Published: Wed, August 16, 2017
Global Media | By Abel Hampton

WannaCry vanquisher Marcus Hutchins pleads not guilty to flogging banking trojan Kronos

WannaCry vanquisher Marcus Hutchins pleads not guilty to flogging banking trojan Kronos

"I'm still on trial, still not allowed to go home, still on house arrest; but now i am allowed online", he wrote.

Marcus Hutchins, 23, appeared in court in Wisconsin after being charged with writing and selling the code used in the so-called Kronos attack.

Hutchins can also now travel around the United States and live in Los Angeles - so he can be near his legal team ahead of his trial, which has been set to begin on October 23.

Hutchins, of Ilfracombe, was widely celebrated for finding a "kill-switch" that curbed the WannaCry ransomware that infected more than 300,000 computers in 150 countries and crippled the NHS in May. The name of Hutchins's co-defendant is redacted from the indictment.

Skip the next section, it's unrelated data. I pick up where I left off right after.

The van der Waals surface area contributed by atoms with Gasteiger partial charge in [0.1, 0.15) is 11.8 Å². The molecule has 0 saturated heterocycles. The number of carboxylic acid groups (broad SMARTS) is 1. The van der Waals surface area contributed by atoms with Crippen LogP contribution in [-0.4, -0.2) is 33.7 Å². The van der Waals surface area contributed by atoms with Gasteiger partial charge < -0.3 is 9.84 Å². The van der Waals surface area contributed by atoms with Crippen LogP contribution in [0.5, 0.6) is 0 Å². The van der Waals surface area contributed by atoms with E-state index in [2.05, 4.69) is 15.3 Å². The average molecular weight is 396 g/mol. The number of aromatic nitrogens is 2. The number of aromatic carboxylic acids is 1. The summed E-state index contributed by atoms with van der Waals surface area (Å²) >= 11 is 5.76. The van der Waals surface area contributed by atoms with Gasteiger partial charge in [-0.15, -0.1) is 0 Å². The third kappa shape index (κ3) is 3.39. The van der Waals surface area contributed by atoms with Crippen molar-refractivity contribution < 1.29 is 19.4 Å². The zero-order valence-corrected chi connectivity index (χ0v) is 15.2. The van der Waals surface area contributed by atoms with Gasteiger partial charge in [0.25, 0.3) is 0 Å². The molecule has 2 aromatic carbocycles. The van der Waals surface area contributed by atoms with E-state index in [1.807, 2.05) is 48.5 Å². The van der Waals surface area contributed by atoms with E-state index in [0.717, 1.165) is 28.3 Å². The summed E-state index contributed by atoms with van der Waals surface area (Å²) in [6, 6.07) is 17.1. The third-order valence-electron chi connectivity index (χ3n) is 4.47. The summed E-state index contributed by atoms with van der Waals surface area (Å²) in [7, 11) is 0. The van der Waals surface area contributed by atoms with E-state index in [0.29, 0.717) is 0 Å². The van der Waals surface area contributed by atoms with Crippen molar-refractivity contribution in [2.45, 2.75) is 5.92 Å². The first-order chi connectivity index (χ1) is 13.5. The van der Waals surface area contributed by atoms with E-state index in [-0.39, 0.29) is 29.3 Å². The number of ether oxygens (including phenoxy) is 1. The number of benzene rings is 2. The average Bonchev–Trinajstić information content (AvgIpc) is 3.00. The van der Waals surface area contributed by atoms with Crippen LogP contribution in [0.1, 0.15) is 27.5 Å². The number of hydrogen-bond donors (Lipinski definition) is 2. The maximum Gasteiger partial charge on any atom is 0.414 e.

Hutchins' lawyer, Marcia Hoffman, told reporters including the BBC outside the courtroom that the Devonian is "a brilliant young man and a hero". In the meantime he will need to wear a Global Positioning System tracker, but is allowed to access the internet so he can continue working. However, a couple of months later, he was embroiled in a major controversy when the Federal Bureau of Investigation arrested him on six counts of unrelated hacking charges after the Defcon conference in Las Vegas in the last week of July. Hutchins was subsequently released on a $30,000 bond and formally entered a plea of not guilty to the charges in an August 14 hearing. Mr. Hutchins is restricted from accessing the server he utilized when he stopped WannaCry from causing more damage. Under his agreement with the prosecutor, he will be able to travel to Los Angeles to continue working as a security researcher for the time being. That's not the same as admitting being the author of the Kronos banking malware. He pleaded not guilty to all six charges against him, which relate to the creation and sale of Kronos, a specific banking malware.

The government agreed to the request, calling the case against Hutchins a historical one and acknowledging his work requires such access. The charges carry a maximum fine of $250,000 and maximum prison charges of 5 to ten years.

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